Aims: Bicuspid aortic valve (BAV) is the commonest congenital heart valve malformation, and is associated with life-threatening complications. Given the high heritability index of BAV, many experts recommend echocardiography screening for first-degree relatives (FDRs) of an index case. Here, we aim to evaluate the cost-effectiveness of such cascade screening for BAV. Methods and results: Using a decision-analytic model, we performed a cost-effectiveness analysis of echocardiographic screening for FDRs of a BAV index case. Data on BAV probabilities and complications among FDRs were derived from our institution's BAV familial cohort and from the literature on population-based BAV cohorts with long-term follow-up. Health gain was measured as quality-adjusted life years (QALYs). Cost inputs were based on list prices and literature data. One-way and probabilistic sensitivity analyses were performed to account for uncertainty in the model's variables. Screening of FDRs was found to be the dominant strategy, being more effective and less costly than no screening, with savings of €644 and gains of 0.3 QALY. Results were sensitive throughout the range of the main model's variables, including the full range of reported BAV rates among FDRs across the literature. A gradual decrease of the incremental effect was found with the increase in screening age. Conclusion: This economic evaluation model found that echocardiographic screening of FDRs of a BAV index case is not only clinically important but also cost-effective and cost-saving. Sensitivity analysis supported the model's robustness, suggesting its generalization.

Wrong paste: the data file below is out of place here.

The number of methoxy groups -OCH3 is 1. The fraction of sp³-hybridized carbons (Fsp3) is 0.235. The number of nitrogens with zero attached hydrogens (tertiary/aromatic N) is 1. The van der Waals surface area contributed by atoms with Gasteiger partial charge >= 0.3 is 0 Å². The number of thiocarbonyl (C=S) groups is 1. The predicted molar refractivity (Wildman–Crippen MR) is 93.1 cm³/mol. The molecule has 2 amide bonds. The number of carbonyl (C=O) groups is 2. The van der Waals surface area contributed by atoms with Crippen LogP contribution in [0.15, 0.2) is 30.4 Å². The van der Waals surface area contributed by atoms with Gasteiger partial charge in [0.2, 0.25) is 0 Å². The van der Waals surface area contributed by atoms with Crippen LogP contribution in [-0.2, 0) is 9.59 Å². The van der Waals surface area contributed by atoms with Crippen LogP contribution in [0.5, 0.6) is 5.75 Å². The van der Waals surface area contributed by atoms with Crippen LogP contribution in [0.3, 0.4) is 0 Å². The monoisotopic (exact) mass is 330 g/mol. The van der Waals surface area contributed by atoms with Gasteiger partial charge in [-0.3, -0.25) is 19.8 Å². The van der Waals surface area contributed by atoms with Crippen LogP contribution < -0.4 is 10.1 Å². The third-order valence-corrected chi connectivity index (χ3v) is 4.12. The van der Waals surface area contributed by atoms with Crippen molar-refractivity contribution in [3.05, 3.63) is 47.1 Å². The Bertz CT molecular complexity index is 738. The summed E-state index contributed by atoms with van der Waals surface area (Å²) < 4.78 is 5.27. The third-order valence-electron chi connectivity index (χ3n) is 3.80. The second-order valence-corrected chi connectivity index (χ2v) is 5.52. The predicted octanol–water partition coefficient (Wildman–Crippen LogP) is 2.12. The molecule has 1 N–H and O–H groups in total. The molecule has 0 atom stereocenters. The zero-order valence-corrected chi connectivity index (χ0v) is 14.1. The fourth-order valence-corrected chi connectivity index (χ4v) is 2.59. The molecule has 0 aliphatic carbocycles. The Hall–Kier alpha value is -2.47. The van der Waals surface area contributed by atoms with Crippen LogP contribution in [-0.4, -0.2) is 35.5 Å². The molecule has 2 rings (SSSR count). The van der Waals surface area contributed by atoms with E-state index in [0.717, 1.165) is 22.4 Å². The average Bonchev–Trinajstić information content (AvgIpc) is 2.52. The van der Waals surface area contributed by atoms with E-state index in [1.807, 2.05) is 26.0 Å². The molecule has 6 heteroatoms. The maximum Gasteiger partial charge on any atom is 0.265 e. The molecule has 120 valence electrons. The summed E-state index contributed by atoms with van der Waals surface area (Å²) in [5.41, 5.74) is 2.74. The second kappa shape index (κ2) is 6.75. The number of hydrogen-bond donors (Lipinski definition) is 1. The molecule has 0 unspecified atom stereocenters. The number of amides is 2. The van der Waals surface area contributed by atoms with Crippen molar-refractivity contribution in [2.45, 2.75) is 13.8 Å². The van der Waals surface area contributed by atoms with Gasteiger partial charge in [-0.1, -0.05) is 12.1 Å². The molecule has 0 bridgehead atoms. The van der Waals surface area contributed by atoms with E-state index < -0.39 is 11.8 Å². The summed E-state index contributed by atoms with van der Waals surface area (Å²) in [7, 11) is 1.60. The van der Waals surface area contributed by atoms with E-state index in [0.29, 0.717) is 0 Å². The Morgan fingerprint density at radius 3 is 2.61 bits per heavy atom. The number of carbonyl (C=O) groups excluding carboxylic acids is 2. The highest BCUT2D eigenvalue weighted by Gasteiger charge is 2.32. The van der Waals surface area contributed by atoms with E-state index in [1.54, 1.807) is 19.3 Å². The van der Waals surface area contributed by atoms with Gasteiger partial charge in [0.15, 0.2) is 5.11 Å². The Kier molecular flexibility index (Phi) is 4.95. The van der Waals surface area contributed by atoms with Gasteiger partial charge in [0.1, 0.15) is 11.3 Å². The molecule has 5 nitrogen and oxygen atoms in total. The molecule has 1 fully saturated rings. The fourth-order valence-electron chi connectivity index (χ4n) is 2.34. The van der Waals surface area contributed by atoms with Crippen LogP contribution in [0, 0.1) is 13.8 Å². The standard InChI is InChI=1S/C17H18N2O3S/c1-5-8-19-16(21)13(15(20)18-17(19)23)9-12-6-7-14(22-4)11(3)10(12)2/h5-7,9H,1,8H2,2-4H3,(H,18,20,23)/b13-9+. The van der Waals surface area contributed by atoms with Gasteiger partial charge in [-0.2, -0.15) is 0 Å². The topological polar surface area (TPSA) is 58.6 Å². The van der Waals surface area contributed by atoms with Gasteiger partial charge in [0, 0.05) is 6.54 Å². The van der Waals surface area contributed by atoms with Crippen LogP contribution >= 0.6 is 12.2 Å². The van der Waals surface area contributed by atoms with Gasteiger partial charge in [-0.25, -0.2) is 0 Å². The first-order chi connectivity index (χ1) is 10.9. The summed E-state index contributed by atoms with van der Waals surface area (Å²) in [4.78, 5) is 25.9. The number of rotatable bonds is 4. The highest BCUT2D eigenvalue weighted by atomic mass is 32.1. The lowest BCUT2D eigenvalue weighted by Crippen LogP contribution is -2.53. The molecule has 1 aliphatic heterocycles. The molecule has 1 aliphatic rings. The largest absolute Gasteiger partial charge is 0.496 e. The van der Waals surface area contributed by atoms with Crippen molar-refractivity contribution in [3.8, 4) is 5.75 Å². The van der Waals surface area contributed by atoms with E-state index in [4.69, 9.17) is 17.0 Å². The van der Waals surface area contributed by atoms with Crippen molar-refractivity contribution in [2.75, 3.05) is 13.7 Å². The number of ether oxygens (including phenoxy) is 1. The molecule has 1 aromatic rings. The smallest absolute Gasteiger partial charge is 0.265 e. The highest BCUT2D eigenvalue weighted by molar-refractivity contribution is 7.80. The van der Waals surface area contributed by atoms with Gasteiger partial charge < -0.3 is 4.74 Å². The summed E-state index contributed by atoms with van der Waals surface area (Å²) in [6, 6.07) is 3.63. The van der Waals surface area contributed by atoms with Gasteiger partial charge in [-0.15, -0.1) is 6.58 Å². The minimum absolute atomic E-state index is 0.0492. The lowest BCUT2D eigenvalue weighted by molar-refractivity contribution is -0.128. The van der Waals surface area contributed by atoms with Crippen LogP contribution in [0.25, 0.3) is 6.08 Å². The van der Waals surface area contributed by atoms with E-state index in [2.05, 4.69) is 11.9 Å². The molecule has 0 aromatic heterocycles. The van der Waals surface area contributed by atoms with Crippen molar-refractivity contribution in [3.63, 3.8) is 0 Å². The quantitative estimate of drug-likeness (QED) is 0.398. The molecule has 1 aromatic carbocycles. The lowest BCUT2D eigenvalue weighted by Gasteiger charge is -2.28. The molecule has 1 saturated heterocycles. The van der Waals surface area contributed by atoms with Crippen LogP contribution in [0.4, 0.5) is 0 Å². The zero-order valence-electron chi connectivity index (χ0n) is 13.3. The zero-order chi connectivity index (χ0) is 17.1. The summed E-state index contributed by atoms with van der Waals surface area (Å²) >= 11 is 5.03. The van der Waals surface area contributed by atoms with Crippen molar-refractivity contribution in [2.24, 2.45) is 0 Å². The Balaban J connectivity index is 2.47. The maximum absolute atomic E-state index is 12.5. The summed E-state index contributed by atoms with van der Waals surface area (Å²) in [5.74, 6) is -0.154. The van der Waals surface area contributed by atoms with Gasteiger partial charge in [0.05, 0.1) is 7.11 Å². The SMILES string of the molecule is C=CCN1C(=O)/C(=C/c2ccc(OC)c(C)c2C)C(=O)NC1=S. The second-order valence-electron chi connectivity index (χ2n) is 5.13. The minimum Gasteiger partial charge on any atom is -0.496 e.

|Number of pages||11|
|Journal||European heart journal. Quality of care & clinical outcomes|
|State||Published - 1 Nov 2021|
- Bicuspid aortic valve
- Decision analysis
- Markov model